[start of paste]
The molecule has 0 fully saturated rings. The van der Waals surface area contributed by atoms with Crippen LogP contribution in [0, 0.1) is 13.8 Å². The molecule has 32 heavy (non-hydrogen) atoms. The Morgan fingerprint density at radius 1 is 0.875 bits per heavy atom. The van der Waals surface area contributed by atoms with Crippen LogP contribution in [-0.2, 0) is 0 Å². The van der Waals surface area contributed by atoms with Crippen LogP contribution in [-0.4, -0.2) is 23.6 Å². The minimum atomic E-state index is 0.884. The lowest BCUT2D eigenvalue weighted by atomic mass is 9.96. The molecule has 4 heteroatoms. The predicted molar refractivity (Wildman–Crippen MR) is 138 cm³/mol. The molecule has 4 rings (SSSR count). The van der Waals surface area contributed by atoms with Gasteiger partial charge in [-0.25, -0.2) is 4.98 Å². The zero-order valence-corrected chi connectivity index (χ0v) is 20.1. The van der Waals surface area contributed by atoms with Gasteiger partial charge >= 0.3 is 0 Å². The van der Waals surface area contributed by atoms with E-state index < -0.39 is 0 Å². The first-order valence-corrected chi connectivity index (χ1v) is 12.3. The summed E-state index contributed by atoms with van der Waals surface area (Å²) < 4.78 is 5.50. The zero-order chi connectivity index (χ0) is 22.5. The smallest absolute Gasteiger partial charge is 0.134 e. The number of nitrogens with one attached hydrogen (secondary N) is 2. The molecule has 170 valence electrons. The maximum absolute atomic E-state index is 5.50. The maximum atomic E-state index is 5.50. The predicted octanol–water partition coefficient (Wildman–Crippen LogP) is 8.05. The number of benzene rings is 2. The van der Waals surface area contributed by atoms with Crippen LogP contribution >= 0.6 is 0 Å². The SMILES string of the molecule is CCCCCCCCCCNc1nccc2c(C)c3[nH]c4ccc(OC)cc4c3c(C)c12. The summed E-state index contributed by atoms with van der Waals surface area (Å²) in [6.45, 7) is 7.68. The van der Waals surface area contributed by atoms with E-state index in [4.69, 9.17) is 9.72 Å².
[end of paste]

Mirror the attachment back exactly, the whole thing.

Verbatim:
The molecule has 0 fully saturated rings. The van der Waals surface area contributed by atoms with Crippen LogP contribution in [0, 0.1) is 13.8 Å². The molecule has 32 heavy (non-hydrogen) atoms. The Morgan fingerprint density at radius 1 is 0.875 bits per heavy atom. The van der Waals surface area contributed by atoms with Crippen LogP contribution in [-0.2, 0) is 0 Å². The van der Waals surface area contributed by atoms with Crippen LogP contribution in [-0.4, -0.2) is 23.6 Å². The minimum atomic E-state index is 0.884. The lowest BCUT2D eigenvalue weighted by atomic mass is 9.96. The molecule has 4 heteroatoms. The predicted molar refractivity (Wildman–Crippen MR) is 138 cm³/mol. The molecule has 4 rings (SSSR count). The van der Waals surface area contributed by atoms with Gasteiger partial charge in [-0.25, -0.2) is 4.98 Å². The zero-order valence-corrected chi connectivity index (χ0v) is 20.1. The van der Waals surface area contributed by atoms with Gasteiger partial charge >= 0.3 is 0 Å². The van der Waals surface area contributed by atoms with E-state index < -0.39 is 0 Å². The first-order valence-corrected chi connectivity index (χ1v) is 12.3. The summed E-state index contributed by atoms with van der Waals surface area (Å²) < 4.78 is 5.50. The zero-order chi connectivity index (χ0) is 22.5. The smallest absolute Gasteiger partial charge is 0.134 e. The number of nitrogens with one attached hydrogen (secondary N) is 2. The molecule has 170 valence electrons. The maximum absolute atomic E-state index is 5.50. The maximum atomic E-state index is 5.50. The predicted octanol–water partition coefficient (Wildman–Crippen LogP) is 8.05. The number of benzene rings is 2. The van der Waals surface area contributed by atoms with Crippen LogP contribution >= 0.6 is 0 Å². The SMILES string of the molecule is CCCCCCCCCCNc1nccc2c(C)c3[nH]c4ccc(OC)cc4c3c(C)c12. The summed E-state index contributed by atoms with van der Waals surface area (Å²) in [6.45, 7) is 7.68. The van der Waals surface area contributed by atoms with E-state index in [4.69, 9.17) is 9.72 Å².